Canadian prime minister Justin Trudeau made a seemingly tone-deaf comment about legal weed recently—but is he actually out-of-touch, or just recognizing his own privilege in a broken system?
During a speaking event, Trudeau recalled a story about his brother’s involvement in a car accident, and his close call with illegal possession charges.
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“[Trudeau’s father] reached out to his friends in the legal community, got the best possible lawyer and was very confident that he was going to be able to make those charges go away,” he said. “We were able to do that because we had resources, my dad had a couple of connections, and we were confident that my little brother wasn’t going to be saddled with a criminal record for life.”
Why did this strike a chord for marijuana activists? The Guardian explains:
Trudeau’s Liberal government tabled legislation earlier this month to fully legalise marijuana by mid-2018, putting Canada on course to become the first country in the G7 to do so. But the legislation has since been criticised by some over its failure to include an amnesty for those with pot-related convictions – despite the government’s acknowledgment that those with criminal records often have trouble finding work, housing or travelling outside the country.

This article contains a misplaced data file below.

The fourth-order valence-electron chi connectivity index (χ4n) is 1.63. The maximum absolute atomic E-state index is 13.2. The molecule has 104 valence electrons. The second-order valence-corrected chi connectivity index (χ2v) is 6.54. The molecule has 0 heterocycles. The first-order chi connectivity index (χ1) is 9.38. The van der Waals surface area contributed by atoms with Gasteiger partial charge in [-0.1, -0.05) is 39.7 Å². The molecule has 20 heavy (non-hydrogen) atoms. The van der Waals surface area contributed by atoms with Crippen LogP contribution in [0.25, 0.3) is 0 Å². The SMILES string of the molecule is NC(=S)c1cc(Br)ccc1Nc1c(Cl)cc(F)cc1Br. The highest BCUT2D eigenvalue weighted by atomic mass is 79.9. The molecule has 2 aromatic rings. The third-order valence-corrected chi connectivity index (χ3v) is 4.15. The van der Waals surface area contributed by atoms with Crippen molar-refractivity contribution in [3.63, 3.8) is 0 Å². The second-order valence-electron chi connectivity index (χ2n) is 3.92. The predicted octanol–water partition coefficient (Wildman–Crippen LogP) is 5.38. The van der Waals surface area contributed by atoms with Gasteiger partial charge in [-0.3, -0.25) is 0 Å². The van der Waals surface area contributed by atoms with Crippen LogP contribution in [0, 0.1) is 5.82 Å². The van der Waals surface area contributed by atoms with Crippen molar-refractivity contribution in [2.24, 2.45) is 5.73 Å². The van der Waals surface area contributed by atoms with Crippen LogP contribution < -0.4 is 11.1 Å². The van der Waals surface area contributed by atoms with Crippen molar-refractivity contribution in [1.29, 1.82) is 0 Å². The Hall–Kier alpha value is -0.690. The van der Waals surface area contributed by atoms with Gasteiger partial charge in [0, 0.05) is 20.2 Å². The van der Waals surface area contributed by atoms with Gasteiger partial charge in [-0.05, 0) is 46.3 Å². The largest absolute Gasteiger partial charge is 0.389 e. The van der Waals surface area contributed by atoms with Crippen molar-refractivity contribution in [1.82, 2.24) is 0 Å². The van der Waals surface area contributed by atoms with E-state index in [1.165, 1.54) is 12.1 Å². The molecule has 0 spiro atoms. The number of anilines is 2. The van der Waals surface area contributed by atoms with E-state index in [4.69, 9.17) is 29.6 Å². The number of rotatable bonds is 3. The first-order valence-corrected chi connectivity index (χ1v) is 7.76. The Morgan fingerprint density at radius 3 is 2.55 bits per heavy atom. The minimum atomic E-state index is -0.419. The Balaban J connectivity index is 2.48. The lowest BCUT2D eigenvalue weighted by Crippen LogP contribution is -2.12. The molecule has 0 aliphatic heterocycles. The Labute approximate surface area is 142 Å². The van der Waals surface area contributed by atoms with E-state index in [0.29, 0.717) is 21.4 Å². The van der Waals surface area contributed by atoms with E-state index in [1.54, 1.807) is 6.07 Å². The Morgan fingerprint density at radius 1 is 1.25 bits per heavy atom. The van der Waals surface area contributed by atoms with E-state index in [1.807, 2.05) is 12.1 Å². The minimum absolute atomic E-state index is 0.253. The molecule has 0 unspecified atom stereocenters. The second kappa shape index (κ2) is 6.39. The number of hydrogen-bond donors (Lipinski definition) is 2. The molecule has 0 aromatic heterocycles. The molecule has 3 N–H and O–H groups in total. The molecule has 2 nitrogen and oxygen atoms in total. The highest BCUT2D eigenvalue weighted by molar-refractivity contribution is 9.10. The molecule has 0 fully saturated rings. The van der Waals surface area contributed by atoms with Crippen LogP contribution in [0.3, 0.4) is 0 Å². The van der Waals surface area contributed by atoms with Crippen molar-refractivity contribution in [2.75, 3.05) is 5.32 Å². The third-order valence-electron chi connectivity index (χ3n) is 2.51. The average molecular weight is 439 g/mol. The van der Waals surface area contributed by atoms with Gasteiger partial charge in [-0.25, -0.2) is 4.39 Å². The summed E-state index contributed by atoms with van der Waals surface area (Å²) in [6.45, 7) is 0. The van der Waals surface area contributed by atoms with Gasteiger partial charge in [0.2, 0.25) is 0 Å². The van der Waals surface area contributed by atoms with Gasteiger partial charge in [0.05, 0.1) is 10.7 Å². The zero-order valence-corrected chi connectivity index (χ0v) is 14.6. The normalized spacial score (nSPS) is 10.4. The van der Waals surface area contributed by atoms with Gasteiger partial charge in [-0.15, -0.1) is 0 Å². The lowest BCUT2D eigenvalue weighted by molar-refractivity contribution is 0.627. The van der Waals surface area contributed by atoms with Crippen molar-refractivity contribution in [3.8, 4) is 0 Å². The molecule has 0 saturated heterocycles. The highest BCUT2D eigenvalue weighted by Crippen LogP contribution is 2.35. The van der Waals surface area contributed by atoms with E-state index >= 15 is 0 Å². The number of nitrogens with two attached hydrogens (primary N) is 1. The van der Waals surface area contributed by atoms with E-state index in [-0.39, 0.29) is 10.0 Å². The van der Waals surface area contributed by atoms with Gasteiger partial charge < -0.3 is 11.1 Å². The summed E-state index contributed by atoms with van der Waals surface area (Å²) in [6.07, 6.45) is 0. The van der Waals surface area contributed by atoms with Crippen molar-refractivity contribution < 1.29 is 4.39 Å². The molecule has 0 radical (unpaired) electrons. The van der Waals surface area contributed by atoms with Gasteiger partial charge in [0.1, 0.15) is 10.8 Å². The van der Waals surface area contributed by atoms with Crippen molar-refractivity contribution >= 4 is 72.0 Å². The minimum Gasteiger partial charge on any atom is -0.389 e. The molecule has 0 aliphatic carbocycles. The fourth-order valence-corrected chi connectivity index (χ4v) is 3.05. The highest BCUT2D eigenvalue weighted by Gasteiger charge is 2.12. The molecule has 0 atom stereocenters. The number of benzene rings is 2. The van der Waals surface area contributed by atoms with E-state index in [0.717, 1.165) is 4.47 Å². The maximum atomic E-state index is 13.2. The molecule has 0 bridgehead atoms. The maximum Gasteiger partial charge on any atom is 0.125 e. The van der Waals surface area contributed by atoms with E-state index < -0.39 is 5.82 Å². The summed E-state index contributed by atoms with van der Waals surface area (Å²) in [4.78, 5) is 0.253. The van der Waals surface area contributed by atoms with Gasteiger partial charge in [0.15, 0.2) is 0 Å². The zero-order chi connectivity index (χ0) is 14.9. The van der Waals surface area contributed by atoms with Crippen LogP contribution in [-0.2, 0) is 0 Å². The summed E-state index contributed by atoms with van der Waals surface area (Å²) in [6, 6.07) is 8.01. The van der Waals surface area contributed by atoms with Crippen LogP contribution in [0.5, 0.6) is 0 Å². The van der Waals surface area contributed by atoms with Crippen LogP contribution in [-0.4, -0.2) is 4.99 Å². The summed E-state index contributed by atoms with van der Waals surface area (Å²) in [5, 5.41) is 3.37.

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Trudeau went on to explain his reason for bringing up this story from his family’s past: “People from minority communities, marginalised communities, without economic resources, are not going to have that kind of option to go through and clear their name in the justice system. That’s one of the fundamental unfairnesses of this current system is that it affects different communities in a different way.”
Will he work to make legal weed more equitable for all? Time will tell, as legislation moves forward. For now, he seems to have good intentions toward making the legal weed industry fair for all.